I attended the two morning seminars from Eric Walsh, a physician and lay Adventist pastor, who appeared on Fox News in 2016 over a dispute with the Georgia Department of Public Health. According to the state, Walsh had not disclosed his outside employment to his previous employer, the state of California. “Due to the violation of California law and DPH policy, the offer was rescinded.” With the help of attorneys hired by the Donald Trump and Ron DeSantis-aligned First Liberty Institute, Walsh argued that this was a religious liberty issue. The Los Angeles Times reported, “But Walsh never mentioned that he had recently been placed on leave from his job in Pasadena because of controversial sermons he gave on homosexuality and evolution, Georgia officials said.” He received a $225,000 settlement from Georgia.

Walsh highlighted health disparities caused by systemic racism, how one’s zip code often has more of an effect on life outcomes than genetic code, the failures of the two-party system, and even the injustices of the United States exploiting other nations to this day. In the same breath, Walsh disparaged the Black Lives Matter protest movement and those protesting for peace in Palestine as “superficial,” saying the church should be “dealing with the root of the issue others cannot.” After pivoting to health disparities between Black Americans and their white counterparts, Walsh’s “root” was simply healthier choices. He argued that if everyone followed the Adventist health message, inequality would begin to disappear.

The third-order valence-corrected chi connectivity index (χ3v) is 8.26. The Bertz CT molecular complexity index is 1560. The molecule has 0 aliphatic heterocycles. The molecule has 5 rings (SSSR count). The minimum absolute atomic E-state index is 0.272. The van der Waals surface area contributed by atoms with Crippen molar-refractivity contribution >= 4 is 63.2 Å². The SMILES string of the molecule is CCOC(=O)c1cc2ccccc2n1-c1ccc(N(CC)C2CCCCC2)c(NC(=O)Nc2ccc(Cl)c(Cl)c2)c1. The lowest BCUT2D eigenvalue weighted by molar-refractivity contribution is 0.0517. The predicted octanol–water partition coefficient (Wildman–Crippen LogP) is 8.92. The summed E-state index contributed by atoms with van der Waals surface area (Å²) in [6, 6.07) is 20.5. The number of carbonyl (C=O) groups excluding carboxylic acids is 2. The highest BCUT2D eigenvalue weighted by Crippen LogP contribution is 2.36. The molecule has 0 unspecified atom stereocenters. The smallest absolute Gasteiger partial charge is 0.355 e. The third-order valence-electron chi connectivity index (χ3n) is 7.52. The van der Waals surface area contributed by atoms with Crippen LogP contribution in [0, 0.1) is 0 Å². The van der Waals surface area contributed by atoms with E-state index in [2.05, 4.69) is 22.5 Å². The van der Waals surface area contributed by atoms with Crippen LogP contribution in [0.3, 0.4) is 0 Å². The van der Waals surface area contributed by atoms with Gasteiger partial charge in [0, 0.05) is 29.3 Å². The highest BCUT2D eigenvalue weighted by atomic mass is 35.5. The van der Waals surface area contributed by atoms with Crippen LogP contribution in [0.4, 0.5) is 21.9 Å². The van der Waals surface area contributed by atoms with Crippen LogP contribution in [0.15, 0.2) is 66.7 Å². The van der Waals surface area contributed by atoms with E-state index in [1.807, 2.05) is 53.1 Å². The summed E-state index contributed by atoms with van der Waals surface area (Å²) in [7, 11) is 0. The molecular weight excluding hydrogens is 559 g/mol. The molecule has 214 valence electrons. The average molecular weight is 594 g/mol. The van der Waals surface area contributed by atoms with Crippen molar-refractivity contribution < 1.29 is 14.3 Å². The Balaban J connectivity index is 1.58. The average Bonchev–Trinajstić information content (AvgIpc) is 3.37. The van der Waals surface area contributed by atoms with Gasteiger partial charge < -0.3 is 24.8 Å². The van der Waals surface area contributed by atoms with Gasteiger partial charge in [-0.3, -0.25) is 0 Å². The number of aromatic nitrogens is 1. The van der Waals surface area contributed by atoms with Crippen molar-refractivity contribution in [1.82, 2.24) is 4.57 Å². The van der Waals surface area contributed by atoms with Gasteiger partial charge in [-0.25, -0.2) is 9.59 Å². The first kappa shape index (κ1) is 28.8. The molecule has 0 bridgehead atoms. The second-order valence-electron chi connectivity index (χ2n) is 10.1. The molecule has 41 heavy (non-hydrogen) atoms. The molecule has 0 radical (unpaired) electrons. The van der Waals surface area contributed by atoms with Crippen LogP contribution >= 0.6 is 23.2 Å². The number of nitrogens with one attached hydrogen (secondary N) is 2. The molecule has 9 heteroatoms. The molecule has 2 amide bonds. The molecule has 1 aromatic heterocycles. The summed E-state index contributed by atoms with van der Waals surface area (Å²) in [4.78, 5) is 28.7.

Walsh’s first seminar addressed other issues—the negative influence of lobbying and how poor white folks experience challenges wealthy Black folks do not. He did not offer a vision for rectifying these issues, but instructed attendees not to villainize those who differ from them. He offered a criticism of higher education for “discouraging critical thinking,” and provided an Ellen G. White quote on income inequality from A Call to Stand Apart, “ the first Ellen White book prepared by the White Estate especially for twenty-first-century young adults.”